• Miss no more than 2 calls during the 8 weeks OR submit one-paragraph written recap of any missed coaching call 
    • Share two wins per week in the wins channel 
    • Document and follow up in writing on Slack on any individualized coaching that I give you 

    If I get an indicator that any part of your answers were untruthful or intentionally withholding, I will address this with you directly. I don’t anticipate this happening; it’s only here to protect myself legally 🙂 

    Ready? Click here to learn more about Half-Finished to Done, LIVE and book your free 30-minute consult. We can talk through any hesitations that you have about the program in general or the Project Finisher Guarantee specifically.

    See you on the consult and cheers to Team Project Finisher! 


  • 100% capacity (Feeling overwhelmed? Read this)

    If you frequently tell yourself that you have “so much to do,” read on.

    You think you’re overwhelmed because you have so much to do, but there’s actually something else going on.

    Overwhelm happens when you think you have so much to do AND you don’t believe you have the time, energy, or talent to do it.

    If you believed you had so much to do and could get it all done, you’d feel calm, maybe even energized.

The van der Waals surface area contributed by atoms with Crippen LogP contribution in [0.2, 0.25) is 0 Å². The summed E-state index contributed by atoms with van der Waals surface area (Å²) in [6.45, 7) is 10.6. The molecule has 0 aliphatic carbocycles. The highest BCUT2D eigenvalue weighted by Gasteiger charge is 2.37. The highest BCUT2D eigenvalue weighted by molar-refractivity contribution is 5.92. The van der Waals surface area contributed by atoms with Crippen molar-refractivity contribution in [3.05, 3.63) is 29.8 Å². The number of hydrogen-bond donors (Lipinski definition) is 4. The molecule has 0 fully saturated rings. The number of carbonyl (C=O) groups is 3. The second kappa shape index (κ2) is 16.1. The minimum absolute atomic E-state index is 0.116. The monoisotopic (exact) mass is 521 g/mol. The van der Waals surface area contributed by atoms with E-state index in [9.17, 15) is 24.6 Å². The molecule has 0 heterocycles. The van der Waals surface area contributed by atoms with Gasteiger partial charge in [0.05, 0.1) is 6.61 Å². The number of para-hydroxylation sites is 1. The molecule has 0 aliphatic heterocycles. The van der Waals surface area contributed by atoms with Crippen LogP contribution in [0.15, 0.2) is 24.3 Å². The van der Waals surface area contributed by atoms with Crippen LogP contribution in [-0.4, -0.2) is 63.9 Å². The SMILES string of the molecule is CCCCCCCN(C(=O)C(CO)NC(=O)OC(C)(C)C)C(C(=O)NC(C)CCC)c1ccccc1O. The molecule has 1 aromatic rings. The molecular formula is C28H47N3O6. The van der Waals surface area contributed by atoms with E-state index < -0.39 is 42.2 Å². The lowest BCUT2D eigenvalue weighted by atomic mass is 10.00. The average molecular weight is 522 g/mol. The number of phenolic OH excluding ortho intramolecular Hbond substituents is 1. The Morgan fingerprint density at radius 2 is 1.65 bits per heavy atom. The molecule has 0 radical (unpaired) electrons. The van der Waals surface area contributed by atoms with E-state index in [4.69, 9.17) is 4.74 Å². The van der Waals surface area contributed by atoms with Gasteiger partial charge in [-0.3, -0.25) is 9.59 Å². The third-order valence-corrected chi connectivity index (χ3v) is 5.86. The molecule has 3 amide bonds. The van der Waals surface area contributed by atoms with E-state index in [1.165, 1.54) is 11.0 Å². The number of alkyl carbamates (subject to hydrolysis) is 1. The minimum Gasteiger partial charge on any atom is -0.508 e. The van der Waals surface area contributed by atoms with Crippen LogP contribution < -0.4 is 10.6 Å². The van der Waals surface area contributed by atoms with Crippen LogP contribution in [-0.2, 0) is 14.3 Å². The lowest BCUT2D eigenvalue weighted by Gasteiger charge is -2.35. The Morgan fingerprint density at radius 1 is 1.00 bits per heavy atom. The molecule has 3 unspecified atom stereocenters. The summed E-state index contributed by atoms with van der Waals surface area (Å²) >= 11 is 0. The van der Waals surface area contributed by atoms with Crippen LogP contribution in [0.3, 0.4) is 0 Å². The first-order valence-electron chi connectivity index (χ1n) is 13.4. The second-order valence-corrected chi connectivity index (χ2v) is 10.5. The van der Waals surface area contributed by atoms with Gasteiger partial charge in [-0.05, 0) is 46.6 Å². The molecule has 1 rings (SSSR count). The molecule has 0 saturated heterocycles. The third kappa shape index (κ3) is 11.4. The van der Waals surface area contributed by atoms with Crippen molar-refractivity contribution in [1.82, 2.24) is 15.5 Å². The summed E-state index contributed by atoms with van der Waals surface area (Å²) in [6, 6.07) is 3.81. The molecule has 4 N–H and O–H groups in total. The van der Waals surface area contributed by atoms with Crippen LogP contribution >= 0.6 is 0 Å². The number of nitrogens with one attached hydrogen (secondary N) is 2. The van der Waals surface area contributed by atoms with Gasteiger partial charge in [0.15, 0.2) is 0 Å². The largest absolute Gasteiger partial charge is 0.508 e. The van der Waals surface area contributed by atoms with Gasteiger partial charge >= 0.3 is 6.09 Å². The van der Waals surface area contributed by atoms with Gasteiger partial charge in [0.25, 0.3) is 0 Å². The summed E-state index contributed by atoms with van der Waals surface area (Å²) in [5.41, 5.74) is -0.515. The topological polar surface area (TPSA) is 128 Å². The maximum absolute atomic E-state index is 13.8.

I’m not here to tell you “Good news! You can get it all done.”

    The reality is, you might not be able to get it all done, based on your current capacity.

    So, here’s how to stop overwhelm:

    • Either realize that you do have enough time, energy, and talent for everything you want to get done right now (and stop telling yourself that you don’t), or
    • Realize you don’t have enough time, energy, and talent for everything you want to get done right now—and ruthlessly dump, delegate, and delay accordingly.

    Think of it like having a bucket that represents your unique 100% capacity.

    (You can trade this bucket in for a bigger one later, but for now, this is your bucket.)

    Anything that you mentally cling on to above your 100% capacity is unnecessarily torturing yourself.

    These expectations that you can’t possibly meet aren’t helping you grow and strive. They’re causing you burnout and angst.

    Those are your only two options. If you want to reduce overwhelm, you must pick one, and proceed accordingly.